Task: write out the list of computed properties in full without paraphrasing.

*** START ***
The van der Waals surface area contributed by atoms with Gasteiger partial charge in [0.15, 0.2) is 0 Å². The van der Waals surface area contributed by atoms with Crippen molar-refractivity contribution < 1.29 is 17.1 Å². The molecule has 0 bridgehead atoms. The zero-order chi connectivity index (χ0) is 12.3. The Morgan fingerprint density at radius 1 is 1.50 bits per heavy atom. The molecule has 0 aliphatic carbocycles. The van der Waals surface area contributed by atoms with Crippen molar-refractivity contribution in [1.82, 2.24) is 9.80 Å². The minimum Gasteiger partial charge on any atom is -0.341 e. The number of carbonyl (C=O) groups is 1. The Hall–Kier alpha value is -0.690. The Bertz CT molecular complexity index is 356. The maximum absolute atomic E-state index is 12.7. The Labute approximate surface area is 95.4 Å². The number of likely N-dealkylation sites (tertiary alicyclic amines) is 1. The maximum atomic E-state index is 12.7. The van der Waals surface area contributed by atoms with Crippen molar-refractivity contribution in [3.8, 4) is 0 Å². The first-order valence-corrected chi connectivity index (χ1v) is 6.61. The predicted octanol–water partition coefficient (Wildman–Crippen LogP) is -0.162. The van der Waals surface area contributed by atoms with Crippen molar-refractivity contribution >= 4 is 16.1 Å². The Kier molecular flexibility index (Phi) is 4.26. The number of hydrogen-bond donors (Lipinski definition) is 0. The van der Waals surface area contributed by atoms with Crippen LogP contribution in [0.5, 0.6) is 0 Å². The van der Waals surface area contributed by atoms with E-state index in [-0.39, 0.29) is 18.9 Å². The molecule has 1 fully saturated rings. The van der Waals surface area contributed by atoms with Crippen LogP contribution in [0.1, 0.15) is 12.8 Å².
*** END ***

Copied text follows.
The van der Waals surface area contributed by atoms with Gasteiger partial charge in [0.15, 0.2) is 0 Å². The van der Waals surface area contributed by atoms with Crippen molar-refractivity contribution < 1.29 is 17.1 Å². The molecule has 0 bridgehead atoms. The zero-order chi connectivity index (χ0) is 12.3. The Morgan fingerprint density at radius 1 is 1.50 bits per heavy atom. The molecule has 0 aliphatic carbocycles. The van der Waals surface area contributed by atoms with Crippen molar-refractivity contribution in [1.82, 2.24) is 9.80 Å². The minimum Gasteiger partial charge on any atom is -0.341 e. The number of carbonyl (C=O) groups is 1. The Hall–Kier alpha value is -0.690. The Bertz CT molecular complexity index is 356. The maximum absolute atomic E-state index is 12.7. The Labute approximate surface area is 95.4 Å². The number of likely N-dealkylation sites (tertiary alicyclic amines) is 1. The maximum atomic E-state index is 12.7. The van der Waals surface area contributed by atoms with Crippen molar-refractivity contribution in [3.8, 4) is 0 Å². The first-order valence-corrected chi connectivity index (χ1v) is 6.61. The predicted octanol–water partition coefficient (Wildman–Crippen LogP) is -0.162. The van der Waals surface area contributed by atoms with Crippen molar-refractivity contribution >= 4 is 16.1 Å². The Kier molecular flexibility index (Phi) is 4.26. The number of hydrogen-bond donors (Lipinski definition) is 0. The van der Waals surface area contributed by atoms with Crippen LogP contribution in [0.5, 0.6) is 0 Å². The van der Waals surface area contributed by atoms with E-state index in [-0.39, 0.29) is 18.9 Å². The molecule has 1 fully saturated rings. The van der Waals surface area contributed by atoms with Crippen LogP contribution in [0.1, 0.15) is 12.8 Å².